Taking classic gaming formulas and adapting them to modern indie roguelikes seems to be a growing trend. So, does Mega Man X work well as a roguelike? 20XX is here to answer that question.
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Having recently reviewed A Robot Named Fight which is a roguelike take on Super Metroid, I was interested to see how 20XX adapted Mega Man X gameplay to the genre. For starters, I must say that the gameplay definitely feels authentic when you compare it to the Mega Man X series (something that I wish I could have said about A Robot Named Fight and Super Metroid). You play as either Nina or Ace and they control like X and Zero (respectively). Therefore, if you prefer a more intimate melee approach then Ace would be the way to go but if you want to shoot your foes from a distance then Nina will do the trick. For the record, I found playing as Ace to make the campaign much easier. Anyway, the controls are tight and experimenting with different weapons so you can find which ones work best for you is great fun. v1d30chumz 3-238-199-4
When it comes to presentation, 20XX is certainly capable. Its visuals are cartoonish and the characters are fluidly animated while the music definitely sounds inspired by the Mega Man X series. However, neither the graphics nor sound quite reach the high notes of the franchise that it's clearly inspired by. You won't come across any particularly catchy tunes and the environments aren't as comprehensive and memorable as the ones in Capcom's games yet you'll still enjoy your time within the futuristic world of 20XX. In other words, it doesn't look or sound bad at all yet it feels off-brand enough to make long-time X fans want to play the classics.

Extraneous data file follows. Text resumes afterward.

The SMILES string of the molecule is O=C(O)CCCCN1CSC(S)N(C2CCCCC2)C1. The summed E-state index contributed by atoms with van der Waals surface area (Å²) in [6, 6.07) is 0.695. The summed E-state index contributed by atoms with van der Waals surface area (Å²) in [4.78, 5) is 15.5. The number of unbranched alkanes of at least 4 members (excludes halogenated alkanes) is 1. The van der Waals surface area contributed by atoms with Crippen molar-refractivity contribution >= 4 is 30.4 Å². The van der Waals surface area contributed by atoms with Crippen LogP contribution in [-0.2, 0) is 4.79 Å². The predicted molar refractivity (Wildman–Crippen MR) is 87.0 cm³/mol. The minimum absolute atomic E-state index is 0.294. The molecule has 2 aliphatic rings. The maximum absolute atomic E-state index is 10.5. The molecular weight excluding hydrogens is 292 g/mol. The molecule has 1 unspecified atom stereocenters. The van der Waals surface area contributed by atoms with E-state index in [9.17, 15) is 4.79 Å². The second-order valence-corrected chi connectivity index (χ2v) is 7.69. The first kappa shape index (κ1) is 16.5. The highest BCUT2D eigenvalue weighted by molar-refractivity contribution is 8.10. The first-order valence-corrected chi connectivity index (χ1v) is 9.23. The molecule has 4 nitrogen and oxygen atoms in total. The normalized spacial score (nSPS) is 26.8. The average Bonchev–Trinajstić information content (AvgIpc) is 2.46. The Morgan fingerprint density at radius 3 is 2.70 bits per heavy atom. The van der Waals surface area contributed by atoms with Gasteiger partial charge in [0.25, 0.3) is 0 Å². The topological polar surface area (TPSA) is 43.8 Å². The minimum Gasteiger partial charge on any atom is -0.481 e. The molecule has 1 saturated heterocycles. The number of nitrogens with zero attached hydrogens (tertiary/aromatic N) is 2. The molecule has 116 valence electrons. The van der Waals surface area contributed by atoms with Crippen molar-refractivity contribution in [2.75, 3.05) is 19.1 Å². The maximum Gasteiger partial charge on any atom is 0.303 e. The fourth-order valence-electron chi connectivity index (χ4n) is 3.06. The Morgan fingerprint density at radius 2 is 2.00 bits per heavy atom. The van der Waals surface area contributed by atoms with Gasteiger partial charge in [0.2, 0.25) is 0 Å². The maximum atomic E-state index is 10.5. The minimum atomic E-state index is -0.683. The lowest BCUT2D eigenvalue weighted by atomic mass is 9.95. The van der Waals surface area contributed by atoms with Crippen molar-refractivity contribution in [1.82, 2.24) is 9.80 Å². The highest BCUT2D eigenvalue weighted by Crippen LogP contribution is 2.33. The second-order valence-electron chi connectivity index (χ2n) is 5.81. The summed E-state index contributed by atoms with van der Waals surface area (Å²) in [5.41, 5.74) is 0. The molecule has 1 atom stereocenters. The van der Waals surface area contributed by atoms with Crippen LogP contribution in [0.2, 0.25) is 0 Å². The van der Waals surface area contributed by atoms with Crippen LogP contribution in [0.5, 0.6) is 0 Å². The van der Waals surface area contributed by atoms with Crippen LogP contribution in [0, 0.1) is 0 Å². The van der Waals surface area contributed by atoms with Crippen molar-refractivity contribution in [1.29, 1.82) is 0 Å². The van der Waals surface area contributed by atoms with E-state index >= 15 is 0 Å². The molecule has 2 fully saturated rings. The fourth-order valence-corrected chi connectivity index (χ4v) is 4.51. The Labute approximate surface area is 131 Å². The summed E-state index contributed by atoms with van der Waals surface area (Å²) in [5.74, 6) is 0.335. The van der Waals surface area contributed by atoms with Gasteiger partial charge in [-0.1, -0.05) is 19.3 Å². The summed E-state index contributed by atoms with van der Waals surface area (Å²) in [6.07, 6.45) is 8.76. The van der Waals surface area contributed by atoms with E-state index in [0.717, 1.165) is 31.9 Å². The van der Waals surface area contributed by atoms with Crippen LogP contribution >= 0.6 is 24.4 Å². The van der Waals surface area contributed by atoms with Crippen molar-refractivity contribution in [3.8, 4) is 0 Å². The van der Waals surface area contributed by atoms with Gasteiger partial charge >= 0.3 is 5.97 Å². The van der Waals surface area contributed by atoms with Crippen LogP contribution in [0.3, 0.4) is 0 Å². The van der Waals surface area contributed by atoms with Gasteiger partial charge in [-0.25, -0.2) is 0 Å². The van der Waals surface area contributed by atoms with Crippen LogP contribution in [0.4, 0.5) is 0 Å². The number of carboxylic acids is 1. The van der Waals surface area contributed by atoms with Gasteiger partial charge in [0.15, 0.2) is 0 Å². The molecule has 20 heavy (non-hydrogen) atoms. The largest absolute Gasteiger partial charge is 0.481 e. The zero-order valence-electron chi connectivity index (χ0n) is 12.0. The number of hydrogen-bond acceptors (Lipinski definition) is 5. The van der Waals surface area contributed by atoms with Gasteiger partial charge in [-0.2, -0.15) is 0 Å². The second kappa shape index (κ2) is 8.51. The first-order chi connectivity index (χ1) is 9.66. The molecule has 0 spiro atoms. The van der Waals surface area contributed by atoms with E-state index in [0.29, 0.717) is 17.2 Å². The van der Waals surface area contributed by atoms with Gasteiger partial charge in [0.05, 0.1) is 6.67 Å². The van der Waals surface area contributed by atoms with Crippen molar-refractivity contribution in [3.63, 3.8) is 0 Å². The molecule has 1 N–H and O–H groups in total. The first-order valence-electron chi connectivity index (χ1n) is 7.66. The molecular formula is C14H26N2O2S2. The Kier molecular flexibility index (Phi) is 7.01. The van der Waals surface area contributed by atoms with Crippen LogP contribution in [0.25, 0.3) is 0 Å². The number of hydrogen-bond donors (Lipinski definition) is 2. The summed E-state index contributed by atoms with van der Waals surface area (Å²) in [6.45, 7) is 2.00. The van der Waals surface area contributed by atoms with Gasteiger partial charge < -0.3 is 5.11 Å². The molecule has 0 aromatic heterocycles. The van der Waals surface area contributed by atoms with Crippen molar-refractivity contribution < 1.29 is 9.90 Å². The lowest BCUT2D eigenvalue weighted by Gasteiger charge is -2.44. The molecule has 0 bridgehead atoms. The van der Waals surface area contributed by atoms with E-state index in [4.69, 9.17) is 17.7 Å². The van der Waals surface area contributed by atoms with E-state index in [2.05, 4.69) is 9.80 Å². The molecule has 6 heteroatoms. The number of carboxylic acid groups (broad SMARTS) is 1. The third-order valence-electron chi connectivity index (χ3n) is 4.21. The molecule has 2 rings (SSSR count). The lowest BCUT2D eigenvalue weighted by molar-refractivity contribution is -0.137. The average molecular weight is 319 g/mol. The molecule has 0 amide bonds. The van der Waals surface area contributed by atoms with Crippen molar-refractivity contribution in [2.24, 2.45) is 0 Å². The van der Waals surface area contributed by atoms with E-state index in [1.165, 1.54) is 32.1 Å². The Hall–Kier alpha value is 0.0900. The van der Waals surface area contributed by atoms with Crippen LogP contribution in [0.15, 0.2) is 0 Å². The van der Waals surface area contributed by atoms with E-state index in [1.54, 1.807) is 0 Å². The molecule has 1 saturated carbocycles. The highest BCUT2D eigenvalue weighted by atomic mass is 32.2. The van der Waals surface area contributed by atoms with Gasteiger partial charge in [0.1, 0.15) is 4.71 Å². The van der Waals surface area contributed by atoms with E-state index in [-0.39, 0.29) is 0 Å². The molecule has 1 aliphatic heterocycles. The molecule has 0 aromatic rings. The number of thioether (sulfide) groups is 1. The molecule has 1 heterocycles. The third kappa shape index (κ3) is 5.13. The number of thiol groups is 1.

As you play 20XX, you'll discover tons of temporary power-ups and weapons as well as currency that you can use in the hub area between stages in order to unlock permanent upgrades and items that will spawn from then on. As a result, you may lose all of your temporary power-ups whenever you fail a run but there are plenty of unlockables that'll make you feel like you didn't completely waste your time. Being able to start a run with valuable chests or more health is a very cool bonus. Back to temporary power-ups; after defeating each boss, you can choose to either collect their weapon, a random power-up, or some cash. It's decisions like this and the fact that you can choose the next stage from a selection of 3 that make each run different enough to the last one.
That being said, you'll start to encounter very familiar scenarios after only playing a few attempts. Of course, the bosses are always the same and even though the stages are procedurally generated, there are many segments that are merely copied and pasted so it all becomes repetitive much sooner than you'd hope. The campaign basically has you work through 8 stages then there's a final stretch so either way you look at it, it's not a very large or varied game. On top of this, some platforming segments can be downright infuriating. As if hopping between moving platforms with lasers moving all around wasn't hard enough, try doing that with enemies flying around that keep shooting at you. My final complaint is that 20XX feels a bit too similar to Mega Man X and I wish that the developers took a few more liberties with the tried and true formula in order to craft core gameplay that's at least a little more distinct.
20XX is a capable roguelike version of Mega Man X. If you're a fan of 2D action games then it's definitely worth checking out as long as you don't expect it to be a revolutionary take on either genre.
- + Fantastic yet familiar Mega Man X gameplay with tight controls
- + Well-done graphics and sound
- + Rewarding permanent unlockables
- - Stage segments and bosses get repetitive after only a few runs
- - Borrows too heavily from Mega Man X
- - Some frustrating platforming segments